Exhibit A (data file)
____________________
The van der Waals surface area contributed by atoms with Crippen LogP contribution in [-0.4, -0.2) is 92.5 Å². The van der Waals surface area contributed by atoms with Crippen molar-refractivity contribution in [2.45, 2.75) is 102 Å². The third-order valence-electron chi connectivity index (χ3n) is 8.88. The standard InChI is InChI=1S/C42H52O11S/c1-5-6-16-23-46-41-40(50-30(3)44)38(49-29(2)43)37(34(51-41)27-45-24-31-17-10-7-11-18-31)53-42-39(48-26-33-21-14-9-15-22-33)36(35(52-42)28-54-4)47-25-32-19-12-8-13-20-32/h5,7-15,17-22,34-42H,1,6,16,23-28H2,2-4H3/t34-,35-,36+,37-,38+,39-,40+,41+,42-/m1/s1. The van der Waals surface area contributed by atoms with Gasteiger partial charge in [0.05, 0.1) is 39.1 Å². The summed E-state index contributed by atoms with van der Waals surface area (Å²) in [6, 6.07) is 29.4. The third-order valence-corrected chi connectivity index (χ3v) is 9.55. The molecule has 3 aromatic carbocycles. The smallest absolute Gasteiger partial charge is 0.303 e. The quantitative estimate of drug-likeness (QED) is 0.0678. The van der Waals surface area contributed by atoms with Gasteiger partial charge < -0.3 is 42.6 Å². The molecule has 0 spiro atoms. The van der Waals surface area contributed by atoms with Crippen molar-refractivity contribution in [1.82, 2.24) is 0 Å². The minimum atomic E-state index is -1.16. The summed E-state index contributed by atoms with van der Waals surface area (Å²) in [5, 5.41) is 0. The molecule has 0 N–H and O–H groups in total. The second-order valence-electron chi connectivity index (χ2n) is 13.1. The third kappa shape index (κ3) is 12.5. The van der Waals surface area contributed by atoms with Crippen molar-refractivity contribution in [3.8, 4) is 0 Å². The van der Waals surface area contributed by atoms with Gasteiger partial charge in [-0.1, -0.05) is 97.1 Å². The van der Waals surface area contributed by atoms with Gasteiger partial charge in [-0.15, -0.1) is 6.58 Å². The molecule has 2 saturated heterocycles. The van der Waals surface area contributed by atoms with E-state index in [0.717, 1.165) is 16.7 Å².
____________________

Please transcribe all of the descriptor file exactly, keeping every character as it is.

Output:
The van der Waals surface area contributed by atoms with Crippen LogP contribution in [-0.4, -0.2) is 92.5 Å². The van der Waals surface area contributed by atoms with Crippen molar-refractivity contribution in [2.45, 2.75) is 102 Å². The third-order valence-electron chi connectivity index (χ3n) is 8.88. The standard InChI is InChI=1S/C42H52O11S/c1-5-6-16-23-46-41-40(50-30(3)44)38(49-29(2)43)37(34(51-41)27-45-24-31-17-10-7-11-18-31)53-42-39(48-26-33-21-14-9-15-22-33)36(35(52-42)28-54-4)47-25-32-19-12-8-13-20-32/h5,7-15,17-22,34-42H,1,6,16,23-28H2,2-4H3/t34-,35-,36+,37-,38+,39-,40+,41+,42-/m1/s1. The van der Waals surface area contributed by atoms with Gasteiger partial charge in [0.05, 0.1) is 39.1 Å². The summed E-state index contributed by atoms with van der Waals surface area (Å²) in [6, 6.07) is 29.4. The third-order valence-corrected chi connectivity index (χ3v) is 9.55. The molecule has 3 aromatic carbocycles. The smallest absolute Gasteiger partial charge is 0.303 e. The quantitative estimate of drug-likeness (QED) is 0.0678. The van der Waals surface area contributed by atoms with Gasteiger partial charge < -0.3 is 42.6 Å². The molecule has 0 spiro atoms. The van der Waals surface area contributed by atoms with Crippen molar-refractivity contribution in [1.82, 2.24) is 0 Å². The minimum atomic E-state index is -1.16. The summed E-state index contributed by atoms with van der Waals surface area (Å²) in [5, 5.41) is 0. The molecule has 0 N–H and O–H groups in total. The second-order valence-electron chi connectivity index (χ2n) is 13.1. The third kappa shape index (κ3) is 12.5. The van der Waals surface area contributed by atoms with Crippen molar-refractivity contribution in [3.8, 4) is 0 Å². The van der Waals surface area contributed by atoms with Gasteiger partial charge in [-0.1, -0.05) is 97.1 Å². The van der Waals surface area contributed by atoms with Gasteiger partial charge in [-0.15, -0.1) is 6.58 Å². The molecule has 2 saturated heterocycles. The van der Waals surface area contributed by atoms with E-state index in [0.717, 1.165) is 16.7 Å².